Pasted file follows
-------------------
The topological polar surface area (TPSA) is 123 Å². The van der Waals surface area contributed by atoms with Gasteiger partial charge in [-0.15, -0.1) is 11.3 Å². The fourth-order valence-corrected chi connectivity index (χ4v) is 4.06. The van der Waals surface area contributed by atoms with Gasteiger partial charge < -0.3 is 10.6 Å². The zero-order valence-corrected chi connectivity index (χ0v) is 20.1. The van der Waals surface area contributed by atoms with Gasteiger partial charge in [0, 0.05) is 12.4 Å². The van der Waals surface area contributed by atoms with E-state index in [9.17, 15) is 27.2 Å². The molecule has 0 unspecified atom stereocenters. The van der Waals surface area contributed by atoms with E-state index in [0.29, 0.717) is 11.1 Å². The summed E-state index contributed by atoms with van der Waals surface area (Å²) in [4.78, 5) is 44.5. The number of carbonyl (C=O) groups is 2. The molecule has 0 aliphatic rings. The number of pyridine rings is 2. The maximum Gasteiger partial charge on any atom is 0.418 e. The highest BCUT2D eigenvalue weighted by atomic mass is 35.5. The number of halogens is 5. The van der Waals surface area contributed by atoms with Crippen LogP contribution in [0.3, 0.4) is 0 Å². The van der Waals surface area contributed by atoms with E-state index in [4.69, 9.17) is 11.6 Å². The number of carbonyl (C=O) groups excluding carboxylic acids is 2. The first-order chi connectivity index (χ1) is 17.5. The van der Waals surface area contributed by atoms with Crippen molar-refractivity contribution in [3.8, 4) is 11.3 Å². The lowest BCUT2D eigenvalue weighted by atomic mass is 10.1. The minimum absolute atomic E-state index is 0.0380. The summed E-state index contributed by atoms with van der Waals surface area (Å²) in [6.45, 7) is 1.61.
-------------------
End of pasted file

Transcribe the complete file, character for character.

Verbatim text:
The topological polar surface area (TPSA) is 123 Å². The van der Waals surface area contributed by atoms with Gasteiger partial charge in [-0.15, -0.1) is 11.3 Å². The fourth-order valence-corrected chi connectivity index (χ4v) is 4.06. The van der Waals surface area contributed by atoms with Gasteiger partial charge < -0.3 is 10.6 Å². The zero-order valence-corrected chi connectivity index (χ0v) is 20.1. The van der Waals surface area contributed by atoms with Gasteiger partial charge in [0, 0.05) is 12.4 Å². The van der Waals surface area contributed by atoms with E-state index in [9.17, 15) is 27.2 Å². The molecule has 0 unspecified atom stereocenters. The van der Waals surface area contributed by atoms with E-state index in [0.29, 0.717) is 11.1 Å². The summed E-state index contributed by atoms with van der Waals surface area (Å²) in [4.78, 5) is 44.5. The number of carbonyl (C=O) groups is 2. The molecule has 0 aliphatic rings. The number of pyridine rings is 2. The maximum Gasteiger partial charge on any atom is 0.418 e. The highest BCUT2D eigenvalue weighted by atomic mass is 35.5. The number of halogens is 5. The van der Waals surface area contributed by atoms with Crippen LogP contribution in [0.3, 0.4) is 0 Å². The van der Waals surface area contributed by atoms with E-state index in [4.69, 9.17) is 11.6 Å². The number of carbonyl (C=O) groups excluding carboxylic acids is 2. The first-order chi connectivity index (χ1) is 17.5. The van der Waals surface area contributed by atoms with Crippen molar-refractivity contribution in [3.8, 4) is 11.3 Å². The lowest BCUT2D eigenvalue weighted by atomic mass is 10.1. The minimum absolute atomic E-state index is 0.0380. The summed E-state index contributed by atoms with van der Waals surface area (Å²) in [6.45, 7) is 1.61.